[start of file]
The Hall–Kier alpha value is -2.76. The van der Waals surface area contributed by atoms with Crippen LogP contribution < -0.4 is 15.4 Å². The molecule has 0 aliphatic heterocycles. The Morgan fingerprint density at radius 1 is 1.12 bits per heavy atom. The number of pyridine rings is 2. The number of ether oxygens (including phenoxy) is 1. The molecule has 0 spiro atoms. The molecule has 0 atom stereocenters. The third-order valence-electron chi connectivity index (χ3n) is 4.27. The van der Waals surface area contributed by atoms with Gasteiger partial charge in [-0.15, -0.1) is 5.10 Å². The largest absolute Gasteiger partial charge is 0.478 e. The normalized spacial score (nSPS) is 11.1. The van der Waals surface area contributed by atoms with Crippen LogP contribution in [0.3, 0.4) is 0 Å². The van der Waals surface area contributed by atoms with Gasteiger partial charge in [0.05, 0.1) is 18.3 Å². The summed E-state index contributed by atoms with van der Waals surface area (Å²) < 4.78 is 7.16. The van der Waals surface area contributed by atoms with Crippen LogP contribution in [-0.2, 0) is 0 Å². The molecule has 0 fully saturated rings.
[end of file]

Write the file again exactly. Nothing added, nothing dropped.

The Hall–Kier alpha value is -2.76. The van der Waals surface area contributed by atoms with Crippen LogP contribution < -0.4 is 15.4 Å². The molecule has 0 aliphatic heterocycles. The Morgan fingerprint density at radius 1 is 1.12 bits per heavy atom. The number of pyridine rings is 2. The number of ether oxygens (including phenoxy) is 1. The molecule has 0 spiro atoms. The molecule has 0 atom stereocenters. The third-order valence-electron chi connectivity index (χ3n) is 4.27. The van der Waals surface area contributed by atoms with Gasteiger partial charge in [-0.15, -0.1) is 5.10 Å². The largest absolute Gasteiger partial charge is 0.478 e. The normalized spacial score (nSPS) is 11.1. The van der Waals surface area contributed by atoms with Crippen LogP contribution in [0.3, 0.4) is 0 Å². The van der Waals surface area contributed by atoms with Gasteiger partial charge in [0.05, 0.1) is 18.3 Å². The summed E-state index contributed by atoms with van der Waals surface area (Å²) < 4.78 is 7.16. The van der Waals surface area contributed by atoms with Crippen LogP contribution in [-0.2, 0) is 0 Å². The molecule has 0 fully saturated rings.